Given the paucity of actionable interventions to promote SDM, understanding the existing frameworks guiding the education of health care providers may inform urologists interested in implementing SDM.97 Towle and Godolphin propose competencies that physicians can use as a guide for adopting SDM approaches. These competencies include: 1) developing a partnership with the patient; 2) reviewing patient preferences; 3) reviewing preferences for decision making and identifying decision uncertainty; 4) response to patient concerns; 5) identification of treatment choices; 6) reviewing evidence underlying treatment choices and relevance to patient preferences; 7) resolving conflicts toward a decision; and 8) developing an action plan. Similarly, the conceptual model proposed by Elwyn and colleagues in the development of the OPTION scale can be used to train providers.90 A provider engaging in SDM should: 1) identify that the clinical situation requires a decision-making process; 2) identify that multiple treatment options are available; 3) elicit patient preferences for decision making and DAs; 4) review the treatment options; 5) review patient expectations and concerns; 6) ensure that the patient understands the information about the health problem; 7) provide explicit opportunities for patient questions; and 8) review the decision or need to defer and review later. The SHARE approach, a similar but shorter process, is described on the AHRQ website. SHARE is a mnemonic consisting of the following steps: 1) Seek your patient's participation; 2) Help your patient explore and compare treatment options; 3) Assess your patient's values and preferences; 4) Reach a decision with your patient; and 5) Evaluate your patient's decision.98

Incorporating Shared Decision Making into Practice

Research suggests that surgical practitioners need to be more engaged in the SDM process. The authors of a systematic review found that, while thorough in providing details about conditions and treatments, surgeons do not adequately address patients’ emotions or concerns.99 In a study focused on patients with newly diagnosed prostate cancer, Henry and colleagues noted that urologists focused on the discussion of treatment options, with comparatively little time devoted to the prostate cancer diagnosis itself.100 It was recommended that providers should elicit patient reaction after diagnosis delivery and explain the decision-making process prior to discussing treatment options.100

There is no consensus on a unified approach toward implementing SDM techniques across the range of medical practice settings. Légaré and colleagues suggested several steps for SDM practice integration, including educational meetings, providing learning materials and feedback to health care professionals and using patient DAs.32 A reasonable first step for a given practice might be to evaluate baseline SDM performance by using any evaluation tools described in the above sections. Once gaps in performance have been identified, a training protocol can be developed and DAs can be selected. Finally, it is important to note the cognitive and emotional burden placed on patients who are engaged with DAs. For SDM to occur, health care providers must be properly trained in DA use and need to be willing to allow patients to talk and to have their preferences properly elicited. Providers should also be attentive to varying levels of health literacy and should be willing to direct additional time and resources to patients who have difficulty with medical comprehension and decisional conflict.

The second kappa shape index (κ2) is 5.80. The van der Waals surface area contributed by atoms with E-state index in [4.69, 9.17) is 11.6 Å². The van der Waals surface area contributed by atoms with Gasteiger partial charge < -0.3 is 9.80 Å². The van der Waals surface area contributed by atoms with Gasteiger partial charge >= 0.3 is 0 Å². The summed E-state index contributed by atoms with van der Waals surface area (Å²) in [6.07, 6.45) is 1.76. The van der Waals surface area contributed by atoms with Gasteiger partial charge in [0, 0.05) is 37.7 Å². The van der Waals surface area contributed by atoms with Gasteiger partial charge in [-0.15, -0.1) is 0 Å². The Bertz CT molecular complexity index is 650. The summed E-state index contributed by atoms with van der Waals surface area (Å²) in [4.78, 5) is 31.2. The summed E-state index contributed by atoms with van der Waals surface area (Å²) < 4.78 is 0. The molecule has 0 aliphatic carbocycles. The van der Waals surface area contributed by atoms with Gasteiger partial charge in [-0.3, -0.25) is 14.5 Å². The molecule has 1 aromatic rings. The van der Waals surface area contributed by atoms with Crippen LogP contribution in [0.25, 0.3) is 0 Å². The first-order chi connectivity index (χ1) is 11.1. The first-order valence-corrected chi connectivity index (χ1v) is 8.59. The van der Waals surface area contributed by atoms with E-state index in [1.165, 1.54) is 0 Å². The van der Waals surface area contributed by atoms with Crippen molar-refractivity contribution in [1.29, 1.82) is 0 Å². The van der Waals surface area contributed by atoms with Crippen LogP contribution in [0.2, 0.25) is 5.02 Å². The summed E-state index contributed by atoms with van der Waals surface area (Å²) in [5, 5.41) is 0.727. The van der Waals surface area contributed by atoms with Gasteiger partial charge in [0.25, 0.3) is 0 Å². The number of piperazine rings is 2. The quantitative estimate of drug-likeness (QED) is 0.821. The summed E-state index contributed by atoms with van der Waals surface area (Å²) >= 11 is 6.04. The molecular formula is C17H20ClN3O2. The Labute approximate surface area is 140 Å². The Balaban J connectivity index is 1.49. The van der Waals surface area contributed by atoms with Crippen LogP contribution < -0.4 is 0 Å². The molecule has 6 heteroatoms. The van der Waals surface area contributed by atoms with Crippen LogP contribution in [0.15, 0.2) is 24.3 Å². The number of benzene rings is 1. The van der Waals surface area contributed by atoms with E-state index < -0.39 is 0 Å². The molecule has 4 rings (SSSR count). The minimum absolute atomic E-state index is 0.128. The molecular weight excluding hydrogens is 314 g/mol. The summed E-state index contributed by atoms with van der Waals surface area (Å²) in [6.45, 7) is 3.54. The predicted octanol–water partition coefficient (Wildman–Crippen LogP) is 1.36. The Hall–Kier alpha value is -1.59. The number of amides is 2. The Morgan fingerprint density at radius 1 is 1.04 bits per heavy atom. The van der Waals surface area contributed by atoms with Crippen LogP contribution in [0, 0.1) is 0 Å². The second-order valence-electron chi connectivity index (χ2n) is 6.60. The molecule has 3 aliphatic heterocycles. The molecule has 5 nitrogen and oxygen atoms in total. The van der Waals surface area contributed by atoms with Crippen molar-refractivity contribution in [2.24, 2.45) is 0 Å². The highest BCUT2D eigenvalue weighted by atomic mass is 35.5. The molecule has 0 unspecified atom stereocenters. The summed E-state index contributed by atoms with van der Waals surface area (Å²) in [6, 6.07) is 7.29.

Several organizations provide excellent resources for practices and organizations wishing to implement SDM into clinical practice. Health Wise (formerly The Informed Medical Decisions Foundation) provides freely available resources, including organization case studies and implementation checklists.101 OHRI also provides a five-step implementation toolkit that is driven by identifying decisions suitable for SDM (Figure 1).41 The University of Washington provides a valuable case study into the different SDM implementation strategies required for various levels of the health care system (organizational, practice, provider and patient targets).102 Additionally, AHRQ outlines the steps a practice or health system might take to implement SDM into practice. The key activities of the approach include 1) Get leadership buy-in; 2) Develop an implementation team; 3) Select an approach that is tailored to your practice; 4) Provide training and ongoing support to all staff; 5) Start small, then take it to scale; 6) Create a physical setting for SDM; 7) Create a library of evidence-based educational resources and decision aids; 8) Streamline shared decision-making work processes into day-to-day operations; and 9) Evaluate the ongoing implementation of SDM. Patient-centered outcomes research tools and decision support resources are also made available through the AHRQ website.98


SDM is a collaborative, decision-making process between patients and their health care providers relevant to medical decisions where multiple options are considered clinically acceptable. SDM represents the state of the art in counseling patients faced with difficult or uncertain medical decisions. Its use is encouraged by the Institute of Medicine, the ACA and by AUA guidelines statements, yet SDM is woefully underutilized in clinical practice. The objective of this white paper is to encourage implementation of SDM into routine clinical practice. It outlines the components essential to SDM, the processes by which clinicians can fulfill those criteria (including listing education and evaluation resources) and the processes by which SDM can be implemented on a systems level. Numerous barriers to the implementation of SDM exist but may be overcome by adhering to these processes. This committee strongly endorses that urologists learn about SDM and adopt it into their clinical practice.

Take-away Points:

  • SDM is a collaborative, decision-making process between patients and their health care providers relevant to medical decisions when multiple options are considered clinically acceptable.
  • The key elements of SDM include:
    1. Involvement of both the doctor and the patient in the decision-making process.
    2. Sharing information by both the doctor and the patient.
    3. Building consensus through the expression of preferences by both doctor and patient.
    4. Agreement by both the doctor and patient on the decision to implement.
  • SDM represents the state of the art in counseling patients faced with difficult or uncertain medical decisions.
  • SDM is underutilized in clinical practice.
  • Implementation of SDM into routine clinical practice might involve five key steps, such as the following:
    1. Seek your patient's participation
    2. Help your patient explore and compare treatment options
    3. Assess your patient's values and preferences
    4. Reach a decision with your patient
    5. Evaluate your patient's decision98

Figure 1. Five-step implementation toolkit for SDM. Adapted from the Ottawa Hospital Research Institute Implementation Toolkit.41

SDM Figure 1